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In this 1985 documentary on the artist, made while he was still very much alive, Francis Bacon talks through one of his most iconic works and explains how he makes paintings. The documentary features a series of conversations between Bacon and interviewer Melvyn Bragg, and eventually devolves into hanging out with Bacon at bars.

Sounds awesome, right? The full documentary is available on Ubuweb. “How this painting came about,” Bacon says, speaking of his famous “Painting” from 1946, “I have no idea. It just happened to evolve, and it evolved very very quickly … it’s one of the most unconscious paintings I’ve ever done.” He goes on to rave about sides of meat he saw in butcher shops, sights the served as the inspiration for many of the artist’s paintings.

When told that many viewers think of his paintings as “sights of horror,” Bacon responds, “well, how could I compete with the horror that goes on every single day? I’ve tried to make images of realism.” The artist seems slightly drunk by this point, but that wouldn’t be too surprising. The artist died in 1992, in part from complications due to alcoholism.

The conversation also covers the beauty of the word voluptuousness, Bacon’s thoughts on Michelangelo and large glasses of wine. At one point, Bacon gets up, grabs a bottle of wine, and with a loud “Cheerio!” tops off his glass. Why? Because he’s “a painter, that’s all.” Needless to say, this is totally worth watching.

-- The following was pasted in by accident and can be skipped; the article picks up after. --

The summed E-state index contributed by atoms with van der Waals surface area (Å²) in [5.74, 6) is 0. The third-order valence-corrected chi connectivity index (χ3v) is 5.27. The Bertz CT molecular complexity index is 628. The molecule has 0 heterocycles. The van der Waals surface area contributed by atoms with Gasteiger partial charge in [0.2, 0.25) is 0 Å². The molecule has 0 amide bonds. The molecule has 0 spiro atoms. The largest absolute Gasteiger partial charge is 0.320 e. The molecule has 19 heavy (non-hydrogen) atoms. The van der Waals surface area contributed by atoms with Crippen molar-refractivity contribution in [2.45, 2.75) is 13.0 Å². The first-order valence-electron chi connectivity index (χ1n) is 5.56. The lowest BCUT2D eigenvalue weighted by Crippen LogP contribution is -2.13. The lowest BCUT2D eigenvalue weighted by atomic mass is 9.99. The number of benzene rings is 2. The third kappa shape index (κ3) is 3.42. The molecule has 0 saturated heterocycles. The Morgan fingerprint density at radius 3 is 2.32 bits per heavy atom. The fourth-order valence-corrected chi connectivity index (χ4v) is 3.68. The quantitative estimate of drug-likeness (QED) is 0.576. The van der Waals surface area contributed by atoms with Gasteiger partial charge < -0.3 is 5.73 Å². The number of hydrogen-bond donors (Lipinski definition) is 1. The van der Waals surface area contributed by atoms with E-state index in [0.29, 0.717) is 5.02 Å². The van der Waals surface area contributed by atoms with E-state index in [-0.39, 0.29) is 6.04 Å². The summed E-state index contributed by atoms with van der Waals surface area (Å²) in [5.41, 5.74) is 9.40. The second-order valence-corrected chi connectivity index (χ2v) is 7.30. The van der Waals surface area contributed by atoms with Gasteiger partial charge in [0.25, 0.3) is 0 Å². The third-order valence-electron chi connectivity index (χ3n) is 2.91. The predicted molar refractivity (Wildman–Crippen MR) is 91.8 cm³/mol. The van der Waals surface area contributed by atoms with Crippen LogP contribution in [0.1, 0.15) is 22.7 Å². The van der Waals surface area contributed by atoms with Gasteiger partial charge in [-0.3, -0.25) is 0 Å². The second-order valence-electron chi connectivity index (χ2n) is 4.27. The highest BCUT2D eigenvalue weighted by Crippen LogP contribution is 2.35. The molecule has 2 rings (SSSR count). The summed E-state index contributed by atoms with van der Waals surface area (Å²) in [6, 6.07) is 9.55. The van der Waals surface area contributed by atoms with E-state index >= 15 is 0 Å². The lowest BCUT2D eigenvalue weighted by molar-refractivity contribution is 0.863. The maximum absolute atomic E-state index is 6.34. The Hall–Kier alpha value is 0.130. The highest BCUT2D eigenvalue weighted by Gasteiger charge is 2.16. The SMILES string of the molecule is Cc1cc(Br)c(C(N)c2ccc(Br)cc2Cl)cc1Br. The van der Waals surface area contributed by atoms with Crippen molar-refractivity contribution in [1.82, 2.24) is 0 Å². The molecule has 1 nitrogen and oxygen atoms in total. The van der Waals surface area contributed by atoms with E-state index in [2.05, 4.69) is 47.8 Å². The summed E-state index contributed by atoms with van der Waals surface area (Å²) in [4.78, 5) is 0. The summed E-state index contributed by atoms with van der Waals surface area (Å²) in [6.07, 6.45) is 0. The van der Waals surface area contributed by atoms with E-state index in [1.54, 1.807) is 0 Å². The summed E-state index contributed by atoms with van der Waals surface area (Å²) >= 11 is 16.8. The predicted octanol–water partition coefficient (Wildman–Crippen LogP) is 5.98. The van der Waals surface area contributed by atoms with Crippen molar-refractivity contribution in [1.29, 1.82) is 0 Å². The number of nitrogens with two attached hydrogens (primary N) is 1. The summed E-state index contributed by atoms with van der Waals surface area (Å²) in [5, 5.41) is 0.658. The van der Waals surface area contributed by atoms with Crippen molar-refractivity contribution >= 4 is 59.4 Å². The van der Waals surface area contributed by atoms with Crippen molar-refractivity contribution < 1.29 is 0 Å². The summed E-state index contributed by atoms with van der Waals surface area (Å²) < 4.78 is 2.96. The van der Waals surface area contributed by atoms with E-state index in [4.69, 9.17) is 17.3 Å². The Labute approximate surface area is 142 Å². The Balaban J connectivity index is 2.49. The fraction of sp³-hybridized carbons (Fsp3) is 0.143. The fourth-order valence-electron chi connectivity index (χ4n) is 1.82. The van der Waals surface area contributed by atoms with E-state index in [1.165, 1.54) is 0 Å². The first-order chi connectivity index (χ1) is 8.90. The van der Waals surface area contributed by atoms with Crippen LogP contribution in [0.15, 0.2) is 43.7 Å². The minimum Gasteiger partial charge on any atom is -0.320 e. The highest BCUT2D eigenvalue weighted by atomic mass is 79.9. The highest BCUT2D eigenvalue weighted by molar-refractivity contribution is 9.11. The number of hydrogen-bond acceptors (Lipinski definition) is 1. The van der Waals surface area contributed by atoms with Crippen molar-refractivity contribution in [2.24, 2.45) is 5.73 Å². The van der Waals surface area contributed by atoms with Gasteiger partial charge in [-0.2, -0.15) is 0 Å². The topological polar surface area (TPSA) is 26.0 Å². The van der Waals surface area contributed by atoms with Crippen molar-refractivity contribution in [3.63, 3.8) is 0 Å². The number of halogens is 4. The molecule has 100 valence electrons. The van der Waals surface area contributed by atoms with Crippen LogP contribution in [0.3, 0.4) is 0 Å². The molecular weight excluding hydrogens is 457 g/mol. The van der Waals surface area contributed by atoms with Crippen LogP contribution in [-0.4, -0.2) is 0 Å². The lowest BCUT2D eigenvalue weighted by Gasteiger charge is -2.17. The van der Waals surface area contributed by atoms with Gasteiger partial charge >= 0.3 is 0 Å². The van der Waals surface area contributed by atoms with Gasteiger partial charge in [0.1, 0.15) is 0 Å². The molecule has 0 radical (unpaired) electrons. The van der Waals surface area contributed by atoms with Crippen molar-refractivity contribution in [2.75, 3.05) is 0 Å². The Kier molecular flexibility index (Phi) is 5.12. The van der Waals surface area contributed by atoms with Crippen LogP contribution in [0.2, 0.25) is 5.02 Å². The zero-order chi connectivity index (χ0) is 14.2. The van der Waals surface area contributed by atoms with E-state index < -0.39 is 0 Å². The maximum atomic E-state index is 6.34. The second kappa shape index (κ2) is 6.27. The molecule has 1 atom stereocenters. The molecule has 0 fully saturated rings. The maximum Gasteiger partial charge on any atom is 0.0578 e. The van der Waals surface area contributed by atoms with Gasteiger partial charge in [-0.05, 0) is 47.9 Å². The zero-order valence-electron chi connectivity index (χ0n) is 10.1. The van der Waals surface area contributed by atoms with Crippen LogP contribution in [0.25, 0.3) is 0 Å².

Kyle Chayka

Kyle Chayka was senior editor at Hyperallergic. He is a cultural critic based in Brooklyn and has contributed to publications including ARTINFO, ARTnews, Modern Painters, LA Weekly, Kill Screen, Creators Project,...

2 replies on “Francis Bacon Describes His Painting Process”

  1. Wow. Bacon seemed at first to be the Dudley Moore of painters. However, he may be the poster child of nihilism. If you believe in nothing, I suppose the world is just one big horror to endure. As a painter, watching this made me want to run for cover: Find meaning, revel in beauty, imagine life at its most exhilarating and miraculous. Or, like Bacon, drink yourself to death in a scary, empty, meaningless existence. It’s a choice we can make.

    1. He was really adamant about being “optimistic” but about being “optimistic for nothing.” I mean, optimistic for oblivion? I didn’t really get that.

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